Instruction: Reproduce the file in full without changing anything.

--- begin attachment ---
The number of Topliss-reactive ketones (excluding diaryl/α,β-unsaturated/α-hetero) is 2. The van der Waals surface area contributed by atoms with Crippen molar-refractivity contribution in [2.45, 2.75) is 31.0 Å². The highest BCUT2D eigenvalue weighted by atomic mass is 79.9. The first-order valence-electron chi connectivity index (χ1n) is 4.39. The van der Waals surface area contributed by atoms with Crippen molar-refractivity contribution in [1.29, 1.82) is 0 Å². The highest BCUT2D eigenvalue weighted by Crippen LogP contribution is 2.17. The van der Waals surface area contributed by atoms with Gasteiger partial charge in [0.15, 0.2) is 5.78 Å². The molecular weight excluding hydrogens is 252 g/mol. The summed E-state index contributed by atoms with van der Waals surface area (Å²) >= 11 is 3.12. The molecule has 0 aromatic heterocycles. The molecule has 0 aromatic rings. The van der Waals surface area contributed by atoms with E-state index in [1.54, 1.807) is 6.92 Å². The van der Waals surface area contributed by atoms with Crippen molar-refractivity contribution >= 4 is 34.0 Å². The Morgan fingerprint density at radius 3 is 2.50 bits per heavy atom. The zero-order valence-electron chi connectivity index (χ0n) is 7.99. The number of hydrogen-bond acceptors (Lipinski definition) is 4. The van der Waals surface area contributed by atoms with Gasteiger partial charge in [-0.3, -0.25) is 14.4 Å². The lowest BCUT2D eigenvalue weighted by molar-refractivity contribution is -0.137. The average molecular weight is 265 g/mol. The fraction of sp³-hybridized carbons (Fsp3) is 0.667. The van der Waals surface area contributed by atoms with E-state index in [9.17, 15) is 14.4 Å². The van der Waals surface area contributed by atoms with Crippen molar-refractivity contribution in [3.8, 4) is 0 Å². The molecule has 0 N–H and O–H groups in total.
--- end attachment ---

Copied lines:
The number of Topliss-reactive ketones (excluding diaryl/α,β-unsaturated/α-hetero) is 2. The van der Waals surface area contributed by atoms with Crippen molar-refractivity contribution in [2.45, 2.75) is 31.0 Å². The highest BCUT2D eigenvalue weighted by atomic mass is 79.9. The first-order valence-electron chi connectivity index (χ1n) is 4.39. The van der Waals surface area contributed by atoms with Crippen molar-refractivity contribution in [1.29, 1.82) is 0 Å². The highest BCUT2D eigenvalue weighted by Crippen LogP contribution is 2.17. The van der Waals surface area contributed by atoms with Gasteiger partial charge in [0.15, 0.2) is 5.78 Å². The molecular weight excluding hydrogens is 252 g/mol. The summed E-state index contributed by atoms with van der Waals surface area (Å²) >= 11 is 3.12. The molecule has 0 aromatic heterocycles. The molecule has 0 aromatic rings. The van der Waals surface area contributed by atoms with E-state index in [1.54, 1.807) is 6.92 Å². The van der Waals surface area contributed by atoms with Crippen molar-refractivity contribution >= 4 is 34.0 Å². The Morgan fingerprint density at radius 3 is 2.50 bits per heavy atom. The zero-order valence-electron chi connectivity index (χ0n) is 7.99. The number of hydrogen-bond acceptors (Lipinski definition) is 4. The van der Waals surface area contributed by atoms with Gasteiger partial charge in [-0.3, -0.25) is 14.4 Å². The lowest BCUT2D eigenvalue weighted by molar-refractivity contribution is -0.137. The average molecular weight is 265 g/mol. The fraction of sp³-hybridized carbons (Fsp3) is 0.667. The van der Waals surface area contributed by atoms with E-state index in [9.17, 15) is 14.4 Å². The van der Waals surface area contributed by atoms with Crippen molar-refractivity contribution in [3.8, 4) is 0 Å². The molecule has 0 N–H and O–H groups in total.